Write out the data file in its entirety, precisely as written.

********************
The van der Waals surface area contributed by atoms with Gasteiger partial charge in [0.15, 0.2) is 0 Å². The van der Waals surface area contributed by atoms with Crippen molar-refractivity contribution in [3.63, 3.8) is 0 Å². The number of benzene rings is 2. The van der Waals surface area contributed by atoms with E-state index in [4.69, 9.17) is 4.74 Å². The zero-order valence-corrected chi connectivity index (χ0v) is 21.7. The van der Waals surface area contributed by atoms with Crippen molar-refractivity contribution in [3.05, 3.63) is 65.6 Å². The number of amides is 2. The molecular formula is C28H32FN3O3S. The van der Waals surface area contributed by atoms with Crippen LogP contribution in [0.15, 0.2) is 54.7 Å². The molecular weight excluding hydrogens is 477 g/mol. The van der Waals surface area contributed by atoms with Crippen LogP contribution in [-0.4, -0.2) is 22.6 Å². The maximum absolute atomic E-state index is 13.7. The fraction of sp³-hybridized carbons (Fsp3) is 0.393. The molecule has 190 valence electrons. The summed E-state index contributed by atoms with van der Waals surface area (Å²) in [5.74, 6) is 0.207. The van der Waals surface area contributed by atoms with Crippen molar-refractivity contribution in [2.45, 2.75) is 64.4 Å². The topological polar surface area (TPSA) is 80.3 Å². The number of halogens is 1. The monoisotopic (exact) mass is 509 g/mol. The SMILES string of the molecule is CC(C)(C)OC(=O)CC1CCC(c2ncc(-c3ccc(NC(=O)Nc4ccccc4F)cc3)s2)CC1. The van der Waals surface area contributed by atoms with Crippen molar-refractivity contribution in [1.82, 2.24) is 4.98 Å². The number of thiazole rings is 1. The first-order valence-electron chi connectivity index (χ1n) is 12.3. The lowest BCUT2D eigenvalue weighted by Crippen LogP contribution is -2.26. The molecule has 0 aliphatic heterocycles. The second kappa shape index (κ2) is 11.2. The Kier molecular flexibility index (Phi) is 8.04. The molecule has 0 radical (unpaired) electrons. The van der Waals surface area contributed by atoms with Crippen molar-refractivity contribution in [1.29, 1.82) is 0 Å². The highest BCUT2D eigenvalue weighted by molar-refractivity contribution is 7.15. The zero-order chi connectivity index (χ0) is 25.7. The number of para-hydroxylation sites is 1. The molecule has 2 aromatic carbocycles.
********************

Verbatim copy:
The van der Waals surface area contributed by atoms with Gasteiger partial charge in [0.15, 0.2) is 0 Å². The van der Waals surface area contributed by atoms with Crippen molar-refractivity contribution in [3.63, 3.8) is 0 Å². The number of benzene rings is 2. The van der Waals surface area contributed by atoms with E-state index in [4.69, 9.17) is 4.74 Å². The zero-order valence-corrected chi connectivity index (χ0v) is 21.7. The van der Waals surface area contributed by atoms with Crippen molar-refractivity contribution in [3.05, 3.63) is 65.6 Å². The number of amides is 2. The molecular formula is C28H32FN3O3S. The van der Waals surface area contributed by atoms with Crippen LogP contribution in [0.15, 0.2) is 54.7 Å². The molecular weight excluding hydrogens is 477 g/mol. The van der Waals surface area contributed by atoms with Crippen LogP contribution in [-0.4, -0.2) is 22.6 Å². The maximum absolute atomic E-state index is 13.7. The fraction of sp³-hybridized carbons (Fsp3) is 0.393. The molecule has 190 valence electrons. The summed E-state index contributed by atoms with van der Waals surface area (Å²) in [5.74, 6) is 0.207. The van der Waals surface area contributed by atoms with Crippen molar-refractivity contribution in [2.45, 2.75) is 64.4 Å². The topological polar surface area (TPSA) is 80.3 Å². The number of halogens is 1. The monoisotopic (exact) mass is 509 g/mol. The SMILES string of the molecule is CC(C)(C)OC(=O)CC1CCC(c2ncc(-c3ccc(NC(=O)Nc4ccccc4F)cc3)s2)CC1. The van der Waals surface area contributed by atoms with Crippen molar-refractivity contribution in [1.82, 2.24) is 4.98 Å². The number of thiazole rings is 1. The first-order valence-electron chi connectivity index (χ1n) is 12.3. The lowest BCUT2D eigenvalue weighted by Crippen LogP contribution is -2.26. The molecule has 0 aliphatic heterocycles. The second kappa shape index (κ2) is 11.2. The Kier molecular flexibility index (Phi) is 8.04. The molecule has 0 radical (unpaired) electrons. The van der Waals surface area contributed by atoms with Crippen molar-refractivity contribution in [1.29, 1.82) is 0 Å². The highest BCUT2D eigenvalue weighted by molar-refractivity contribution is 7.15. The zero-order chi connectivity index (χ0) is 25.7. The number of para-hydroxylation sites is 1. The molecule has 2 aromatic carbocycles.